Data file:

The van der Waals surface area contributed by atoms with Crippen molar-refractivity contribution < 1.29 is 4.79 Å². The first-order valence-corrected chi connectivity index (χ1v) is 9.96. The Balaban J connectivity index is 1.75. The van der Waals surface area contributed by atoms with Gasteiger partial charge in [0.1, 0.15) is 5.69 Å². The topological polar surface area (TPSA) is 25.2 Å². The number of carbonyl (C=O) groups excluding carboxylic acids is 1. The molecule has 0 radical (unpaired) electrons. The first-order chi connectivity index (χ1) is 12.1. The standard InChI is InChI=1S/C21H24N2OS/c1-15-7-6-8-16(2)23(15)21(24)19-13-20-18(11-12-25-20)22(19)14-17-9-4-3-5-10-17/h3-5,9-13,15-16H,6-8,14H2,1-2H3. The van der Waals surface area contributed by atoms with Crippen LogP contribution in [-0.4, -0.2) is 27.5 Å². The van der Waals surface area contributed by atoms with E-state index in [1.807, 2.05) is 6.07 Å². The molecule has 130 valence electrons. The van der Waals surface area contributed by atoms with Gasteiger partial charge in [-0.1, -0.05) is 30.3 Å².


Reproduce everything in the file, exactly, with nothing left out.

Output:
The van der Waals surface area contributed by atoms with Crippen molar-refractivity contribution < 1.29 is 4.79 Å². The first-order valence-corrected chi connectivity index (χ1v) is 9.96. The Balaban J connectivity index is 1.75. The van der Waals surface area contributed by atoms with Gasteiger partial charge in [0.1, 0.15) is 5.69 Å². The topological polar surface area (TPSA) is 25.2 Å². The number of carbonyl (C=O) groups excluding carboxylic acids is 1. The molecule has 0 radical (unpaired) electrons. The first-order chi connectivity index (χ1) is 12.1. The standard InChI is InChI=1S/C21H24N2OS/c1-15-7-6-8-16(2)23(15)21(24)19-13-20-18(11-12-25-20)22(19)14-17-9-4-3-5-10-17/h3-5,9-13,15-16H,6-8,14H2,1-2H3. The van der Waals surface area contributed by atoms with Crippen LogP contribution in [-0.4, -0.2) is 27.5 Å². The van der Waals surface area contributed by atoms with E-state index in [1.807, 2.05) is 6.07 Å². The molecule has 130 valence electrons. The van der Waals surface area contributed by atoms with Gasteiger partial charge in [-0.1, -0.05) is 30.3 Å².